House Judiciary Chair Lays Out Blistering Line Of Questioning For Whitaker Hearing

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House Judiciary Committee Chair Jerry Nadler (D-NY) sent a letter to former hot tub salesman and current acting Attorney General Matthew Whitaker today, laying out the questions Whitaker can expect to face at his Feb. 8 hearing before the committee.

The questions, submitted so that Whitaker can check in advance whether the White House will invoke “executive privilege,” range from his controversial appointment on Nov. 7 to last week’s disputed Buzzfeed story.

Most of the queries focus on whether Whitaker has been acting as a spy for the White House with regards to the Mueller investigation.

“The questions that I have provided relate to whether there has been interference with the Special Counsel’s work,” the House Judiciary chair wrote in the message.

The first question focuses on whether Whitaker discussed his appointment as acting attorney general with the White House before Attorney General Jeff Sessions’ firing, and whether any White House officials were involved in Whitaker’s decision to ignore ethics guidance and decline to recuse himself from overseeing the Mueller investigation.

The identity of a supposed “four-person team” of advisors that Whitaker consulted in making the decision not to recuse also appears on the list of questions, as well as whether any of those unnamed advisors spoke with White House officials about the decision. Nadler also asks whether Whitaker has ever been briefed on the contents of the special counsel investigation, and whether he passed on any of that information to Trump or his attorneys.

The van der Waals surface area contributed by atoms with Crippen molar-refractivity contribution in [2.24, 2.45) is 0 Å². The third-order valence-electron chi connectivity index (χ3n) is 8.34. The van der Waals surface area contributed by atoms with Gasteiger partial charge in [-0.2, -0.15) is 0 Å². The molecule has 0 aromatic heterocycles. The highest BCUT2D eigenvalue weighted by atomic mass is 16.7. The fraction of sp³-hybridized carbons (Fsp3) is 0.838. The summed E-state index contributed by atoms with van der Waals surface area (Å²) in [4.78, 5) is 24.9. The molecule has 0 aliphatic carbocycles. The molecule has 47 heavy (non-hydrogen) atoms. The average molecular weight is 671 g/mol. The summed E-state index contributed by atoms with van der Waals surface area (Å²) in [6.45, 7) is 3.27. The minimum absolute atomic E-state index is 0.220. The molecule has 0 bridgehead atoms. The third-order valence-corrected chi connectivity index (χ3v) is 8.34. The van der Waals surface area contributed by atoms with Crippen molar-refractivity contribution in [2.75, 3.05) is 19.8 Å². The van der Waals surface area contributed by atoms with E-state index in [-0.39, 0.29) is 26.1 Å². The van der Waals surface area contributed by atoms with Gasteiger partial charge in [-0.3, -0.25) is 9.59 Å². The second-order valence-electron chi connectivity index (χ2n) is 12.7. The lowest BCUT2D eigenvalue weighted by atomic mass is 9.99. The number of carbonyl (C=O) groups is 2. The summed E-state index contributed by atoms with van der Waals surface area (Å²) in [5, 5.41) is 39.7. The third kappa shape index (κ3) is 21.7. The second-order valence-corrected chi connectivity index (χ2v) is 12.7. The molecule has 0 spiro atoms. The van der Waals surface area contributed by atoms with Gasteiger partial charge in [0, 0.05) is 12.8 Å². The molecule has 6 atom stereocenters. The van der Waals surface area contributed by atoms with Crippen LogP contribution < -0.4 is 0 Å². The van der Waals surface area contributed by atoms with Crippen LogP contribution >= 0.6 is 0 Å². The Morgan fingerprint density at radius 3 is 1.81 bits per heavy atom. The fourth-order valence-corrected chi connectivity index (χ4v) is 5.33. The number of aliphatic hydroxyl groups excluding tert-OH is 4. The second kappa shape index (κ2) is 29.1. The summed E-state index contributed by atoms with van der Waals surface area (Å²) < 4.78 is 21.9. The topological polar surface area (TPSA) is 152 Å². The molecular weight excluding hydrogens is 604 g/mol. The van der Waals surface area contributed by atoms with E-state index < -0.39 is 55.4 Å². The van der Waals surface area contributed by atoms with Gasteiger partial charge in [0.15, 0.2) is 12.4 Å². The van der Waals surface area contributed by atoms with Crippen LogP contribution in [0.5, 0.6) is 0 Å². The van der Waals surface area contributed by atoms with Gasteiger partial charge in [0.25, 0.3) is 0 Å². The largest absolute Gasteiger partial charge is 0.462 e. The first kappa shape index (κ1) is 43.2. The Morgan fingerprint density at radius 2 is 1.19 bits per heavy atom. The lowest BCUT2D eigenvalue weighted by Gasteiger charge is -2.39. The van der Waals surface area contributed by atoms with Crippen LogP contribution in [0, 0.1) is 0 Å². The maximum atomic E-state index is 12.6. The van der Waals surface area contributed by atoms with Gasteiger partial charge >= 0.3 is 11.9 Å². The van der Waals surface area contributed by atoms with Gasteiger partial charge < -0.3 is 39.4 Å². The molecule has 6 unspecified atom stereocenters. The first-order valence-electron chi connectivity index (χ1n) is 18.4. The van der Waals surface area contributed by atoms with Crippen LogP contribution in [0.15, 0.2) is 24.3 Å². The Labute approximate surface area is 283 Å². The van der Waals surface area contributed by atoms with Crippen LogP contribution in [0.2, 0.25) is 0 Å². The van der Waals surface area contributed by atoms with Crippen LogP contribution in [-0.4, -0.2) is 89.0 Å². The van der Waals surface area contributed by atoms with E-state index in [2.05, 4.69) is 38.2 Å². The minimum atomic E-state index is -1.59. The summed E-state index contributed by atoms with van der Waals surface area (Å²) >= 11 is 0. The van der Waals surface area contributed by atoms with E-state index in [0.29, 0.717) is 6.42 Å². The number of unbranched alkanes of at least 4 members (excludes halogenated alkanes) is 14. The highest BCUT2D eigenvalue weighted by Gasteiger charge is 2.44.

Trump’s reaction to his former attorney Michael Cohen’s guilty plea and subsequent sentencing also appears set to take center stage at the Whitaker hearing. Nadler asks Whitaker if Trump contacted him after Cohen’s guilty plea, and if he tried to fire or reassign Manhattan federal prosecutors working on the case.

Finally, the questions turn to the Buzzfeed story released last Friday, claiming that Trump ordered Cohen to lie to Congress – a crime to which Cohen later pleaded guilty. The special counsel issued an unprecedented denial of the story the day after it was published.

Subsequent reporting has indicated that Trump’s attorneys contacted the special counsel before it issued the public denial.

Nadler asks if Whitaker communicated with the White House about the story, and specifically regarding “the decision of the Special Counsel’s office to issue its subsequent statement.”

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